Did you really believe that it was safe to use WSL (Windows Subsystem Linux)?

September 22, 2021

Threat researchers from Black Lotus Labs recently discovered a new attack technique.

Instead of attacking Windows directly, threat actors are able to leverage the capabilities of python running in a Linux hosted in WSL on Windows to run malicious PowerShell command. They are using a Python library: ctypes.

 

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Figure1: architecture of WSL attack

What is “ctypes”?

Ctypes is a “foreign function” library for Python, to call Windows APIs and invoke Powershell scripts. Python scripts can be converted in ELF format on Linux ( ELF: Executable and Linkable Format), so no Windows antivirus that scans Windows executables, exe, DLL... is able to scan this type of file today.

 

This proof of concept is uncovering just how detrimental this can be in production environments. If adversaries can access the Windows File system from the Linux subsystem, we have just opened the door to a larger attack surface than what we already know exists with standard Windows OS’s. On WSL, you can run Ubuntu, Debian… and Kali, a penetration testing distribution!

To minimize your organizational risk from my security point of view I would recommend restricting WSL access in your organization.

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Figure2: WSL screenshot with access to Windows filesystem from Linux.

Linux Virtual Machines can be a more secure alternative to WSL; you can run Linux in VMware Workstation for example.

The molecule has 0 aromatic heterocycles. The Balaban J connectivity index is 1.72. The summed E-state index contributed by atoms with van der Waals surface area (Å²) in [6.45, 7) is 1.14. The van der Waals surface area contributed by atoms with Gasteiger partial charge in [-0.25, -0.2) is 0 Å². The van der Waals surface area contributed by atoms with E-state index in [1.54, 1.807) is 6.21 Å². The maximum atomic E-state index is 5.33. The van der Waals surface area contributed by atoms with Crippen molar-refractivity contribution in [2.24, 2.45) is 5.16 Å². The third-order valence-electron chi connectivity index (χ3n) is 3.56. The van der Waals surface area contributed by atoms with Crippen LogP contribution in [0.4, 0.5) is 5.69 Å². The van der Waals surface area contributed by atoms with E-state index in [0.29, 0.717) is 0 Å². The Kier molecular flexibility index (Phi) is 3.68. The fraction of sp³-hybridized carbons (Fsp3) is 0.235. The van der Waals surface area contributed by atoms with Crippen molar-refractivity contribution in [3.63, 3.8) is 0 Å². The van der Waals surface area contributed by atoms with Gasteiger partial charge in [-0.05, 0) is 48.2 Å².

Verifying Usage of WSL in your Organization

So, how can you detect usage of WSL in your organization?

If you are already protection all your Windows endpoints and workloads using VMware Carbon Black, and you have enabled the feature “Audit and Remediation” you can answer in a few seconds.

Using osquery embedded in Carbon Black Sensor, and with a web UI available in Carbon Black web UI, you can query all your endpoints using the table “windows_optional_features”:

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Figure 3: osquery website, table windows_optional_features

 Audit and Remediation leverages standard SQL syntax. Run the following query to identify WSL

 

SELECT * FROM windows_optional_features WHERE name = 'Microsoft-Windows-Subsystem-Linux' AND state = 1

 

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Figure 4: “Audit & Remediation” query

 

And a few seconds after, you will see the result:

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Figure 5: query result

In my test environment, there’s no WSL enabled.

I have submitted this query to our query exchange community web site, and Carbon Black experts have approved and improved the query.

 

Conclusion

Using Linux malware running on WSL, malicious actors can take the control of your Windows endpoints. To check if your endpoints are vulnerable, you can use osquery or use VMware Carbon Black sensor that includes osquery to have all in one sensor, one console.

 

References:

https://blog.lumen.com/no-longer-just-theory-black-lotus-labs-uncovers-linux-executables-deployed-as-stealth-windows-loaders/

https://docs.microsoft.com/en-us/windows/wsl/install-win10

https://osquery.io/schema/4.5.0#windows_optional_features

https://en.wikipedia.org/wiki/Executable_and_Linkable_Format

https://community.carbonblack.com/t5/Query-Exchange/Windows-with-WSL-enabled/idi-p/107349

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Stéphane List

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Staff Technical Marketing Architect, VMware Security Stéphane has over twenty years’ experience in opensource. He has worked in both development and sales role in France for large companies and startups. He has participated in the development of many different Linux project from mobile phone to firewalls. Now with 10 years’ experience in security, he is architect at VMware Carbon Black for Linux and containers security.